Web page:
The total number of listings across NZ remains very low (even allowing for Winter), and even Auckland is now showing early signs of a tightening in available stock. This low starting point, combined with the further growth we’re seeing in property values, could mean that the Spring uplift in the stock of total listings is a bit stronger than normal. However, any increase is unlikely to be massive, given that low interest rates and unemployment mean almost no forced pressure on anybody to sell.

CoreLogic Senior Property Economist Kelvin Davidson writes:

As Winter starts to (hopefully) ease a little, now is about the time of the year when talk in the property market turns to the health of listings and what sort of pick up is likely as we get into Spring. After all, listings activity plays a key role in the number of actual sales that can be achieved. So what sort of base will the looming upturn for listings be starting from?

In Auckland, although listings are still quite a bit higher than they were at this time of year back in 2015 and 2016, they are at least a fraction lower than they were this time in 2018 (see the first chart). A year-on-year drop in the number of listings in Auckland hasn’t been seen for a while, but this is what you’d expect should be happening – i.e. with confidence subdued and property values gently declining, it makes sense that some vendors who may have just been ‘testing the market’ would delist their properties, and that the normal flow of sales (albeit low) would outweigh any new listings and also help to gradually eat into the existing stock of listings.

Total listings (Source: CoreLogic)

Outside Auckland, the current number of listings matches the previous historically low levels seen in both 2017 and 2018, and nowhere is this tight supply more evident than in Wellington. As the second chart shows, total listings are lower than they’ve been for at least six years, so no surprises to see that property values are still rising steadily in Wellington City and in the wider region (Hutt Valley, Porirua).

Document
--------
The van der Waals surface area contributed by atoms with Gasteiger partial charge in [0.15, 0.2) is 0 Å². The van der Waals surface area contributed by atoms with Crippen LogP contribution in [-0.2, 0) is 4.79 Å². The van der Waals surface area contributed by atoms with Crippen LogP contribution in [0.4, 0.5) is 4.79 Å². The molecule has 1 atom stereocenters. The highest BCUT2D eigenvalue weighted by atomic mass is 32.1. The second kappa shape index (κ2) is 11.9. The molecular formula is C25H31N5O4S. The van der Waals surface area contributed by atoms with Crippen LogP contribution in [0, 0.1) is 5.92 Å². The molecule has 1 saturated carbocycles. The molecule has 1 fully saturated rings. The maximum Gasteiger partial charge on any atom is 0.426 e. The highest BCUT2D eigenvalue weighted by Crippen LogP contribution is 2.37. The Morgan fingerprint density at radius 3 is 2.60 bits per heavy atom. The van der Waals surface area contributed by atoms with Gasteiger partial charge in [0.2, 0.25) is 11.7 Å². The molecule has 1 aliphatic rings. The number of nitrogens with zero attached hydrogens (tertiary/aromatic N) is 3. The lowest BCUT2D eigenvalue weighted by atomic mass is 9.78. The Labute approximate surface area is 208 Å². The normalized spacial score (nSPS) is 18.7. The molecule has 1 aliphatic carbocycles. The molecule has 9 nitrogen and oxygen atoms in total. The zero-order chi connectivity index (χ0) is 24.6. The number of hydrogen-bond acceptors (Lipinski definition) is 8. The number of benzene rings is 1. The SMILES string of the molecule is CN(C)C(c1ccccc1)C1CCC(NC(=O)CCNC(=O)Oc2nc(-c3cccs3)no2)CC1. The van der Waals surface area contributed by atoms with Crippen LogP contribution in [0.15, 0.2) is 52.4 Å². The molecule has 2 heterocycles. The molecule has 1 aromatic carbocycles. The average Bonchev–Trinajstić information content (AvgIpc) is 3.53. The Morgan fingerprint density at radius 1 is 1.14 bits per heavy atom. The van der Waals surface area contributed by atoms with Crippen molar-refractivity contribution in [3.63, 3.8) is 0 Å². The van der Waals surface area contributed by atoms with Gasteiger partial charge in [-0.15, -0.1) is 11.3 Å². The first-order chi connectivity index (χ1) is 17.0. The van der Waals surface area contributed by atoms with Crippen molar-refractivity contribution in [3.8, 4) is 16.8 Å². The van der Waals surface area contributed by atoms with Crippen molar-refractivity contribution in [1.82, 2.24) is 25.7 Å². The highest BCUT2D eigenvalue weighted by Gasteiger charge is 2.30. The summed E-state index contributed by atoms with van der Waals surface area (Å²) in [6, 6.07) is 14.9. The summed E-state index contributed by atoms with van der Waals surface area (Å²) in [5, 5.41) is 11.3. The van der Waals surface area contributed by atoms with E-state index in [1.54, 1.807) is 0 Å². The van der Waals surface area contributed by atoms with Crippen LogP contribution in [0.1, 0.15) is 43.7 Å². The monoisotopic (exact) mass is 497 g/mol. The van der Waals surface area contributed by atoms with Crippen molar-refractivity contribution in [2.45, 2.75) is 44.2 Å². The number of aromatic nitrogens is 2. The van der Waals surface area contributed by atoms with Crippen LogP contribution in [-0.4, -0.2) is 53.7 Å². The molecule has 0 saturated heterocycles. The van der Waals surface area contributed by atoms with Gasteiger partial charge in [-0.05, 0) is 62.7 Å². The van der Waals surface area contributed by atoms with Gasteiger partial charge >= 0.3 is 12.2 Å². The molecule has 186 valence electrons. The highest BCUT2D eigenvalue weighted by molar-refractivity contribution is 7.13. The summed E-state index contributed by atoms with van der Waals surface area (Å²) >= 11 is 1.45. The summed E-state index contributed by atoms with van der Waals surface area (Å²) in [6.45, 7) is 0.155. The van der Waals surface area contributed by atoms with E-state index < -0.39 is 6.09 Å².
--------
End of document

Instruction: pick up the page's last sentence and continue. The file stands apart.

Wellington new and total listings (Source: CoreLogic)

However, the flipside of what we’re seeing in Auckland is what you might now think will start to come through more strongly in Wellington – i.e. continued growth in property values would bring some new vendors out of the woodwork and start to push listings up again. There are certainly signs that this type of effect is being seen in Otago, which is another area that’s recently had little property on the market. As the third chart shows, after some tight years for total listings in 2017 and 2018, there’s been a loosening over the past year.

Wellington new and total listings (Source: CoreLogic)

Granted, the rise in total listings in Otago hasn’t been massive yet, and anecdotally any new properties that come onto the market (especially in Dunedin itself) are often snapped up within that week. However, Otago has nevertheless had the largest rise (17%) in total listings over the past year, ahead of Waikato and Northland (both 9%). By contrast, Gisborne, Taranaki, West Coast, and Southland have seen their listings supply tighten over the past year (see the ‘Change 1 year’ column in chart four).

Total listings (Source: CoreLogic)

So where does this leave us? Listings are generally starting from a low level and, with values still rising, it’s likely that we’ll get at least the normal scale of listings uplift over the coming months, perhaps even a bit stronger than normal – with Otago potentially providing a good guide as to what to expect elsewhere (e.g. in Wellington). However, with interest rates and unemployment still low, there’s very little forced pressure on anybody to sell, so a large spike in available listings seems unlikely.